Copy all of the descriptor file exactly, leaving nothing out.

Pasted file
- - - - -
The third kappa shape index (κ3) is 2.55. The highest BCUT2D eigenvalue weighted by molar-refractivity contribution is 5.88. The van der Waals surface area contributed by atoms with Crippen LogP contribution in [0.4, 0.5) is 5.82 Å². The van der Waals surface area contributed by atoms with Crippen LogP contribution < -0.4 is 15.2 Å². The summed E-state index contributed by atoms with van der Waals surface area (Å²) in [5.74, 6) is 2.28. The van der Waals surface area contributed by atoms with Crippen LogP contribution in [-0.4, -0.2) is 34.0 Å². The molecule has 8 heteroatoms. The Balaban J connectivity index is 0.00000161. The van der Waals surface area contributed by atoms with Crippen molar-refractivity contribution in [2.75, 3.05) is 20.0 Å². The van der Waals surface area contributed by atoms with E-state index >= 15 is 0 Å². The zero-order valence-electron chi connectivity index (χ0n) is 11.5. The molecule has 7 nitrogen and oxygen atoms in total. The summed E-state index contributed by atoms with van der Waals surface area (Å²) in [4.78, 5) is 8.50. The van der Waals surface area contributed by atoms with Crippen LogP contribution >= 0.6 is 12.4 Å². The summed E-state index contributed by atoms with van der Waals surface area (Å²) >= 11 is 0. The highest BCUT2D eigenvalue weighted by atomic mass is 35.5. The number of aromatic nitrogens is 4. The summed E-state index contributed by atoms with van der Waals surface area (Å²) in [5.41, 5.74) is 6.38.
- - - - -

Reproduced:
The third kappa shape index (κ3) is 2.55. The highest BCUT2D eigenvalue weighted by molar-refractivity contribution is 5.88. The van der Waals surface area contributed by atoms with Crippen LogP contribution in [0.4, 0.5) is 5.82 Å². The van der Waals surface area contributed by atoms with Crippen LogP contribution < -0.4 is 15.2 Å². The summed E-state index contributed by atoms with van der Waals surface area (Å²) in [5.74, 6) is 2.28. The van der Waals surface area contributed by atoms with Crippen LogP contribution in [-0.4, -0.2) is 34.0 Å². The molecule has 8 heteroatoms. The Balaban J connectivity index is 0.00000161. The van der Waals surface area contributed by atoms with Crippen molar-refractivity contribution in [2.75, 3.05) is 20.0 Å². The van der Waals surface area contributed by atoms with E-state index >= 15 is 0 Å². The zero-order valence-electron chi connectivity index (χ0n) is 11.5. The molecule has 7 nitrogen and oxygen atoms in total. The summed E-state index contributed by atoms with van der Waals surface area (Å²) in [4.78, 5) is 8.50. The van der Waals surface area contributed by atoms with Crippen LogP contribution >= 0.6 is 12.4 Å². The summed E-state index contributed by atoms with van der Waals surface area (Å²) >= 11 is 0. The highest BCUT2D eigenvalue weighted by atomic mass is 35.5. The number of aromatic nitrogens is 4. The summed E-state index contributed by atoms with van der Waals surface area (Å²) in [5.41, 5.74) is 6.38.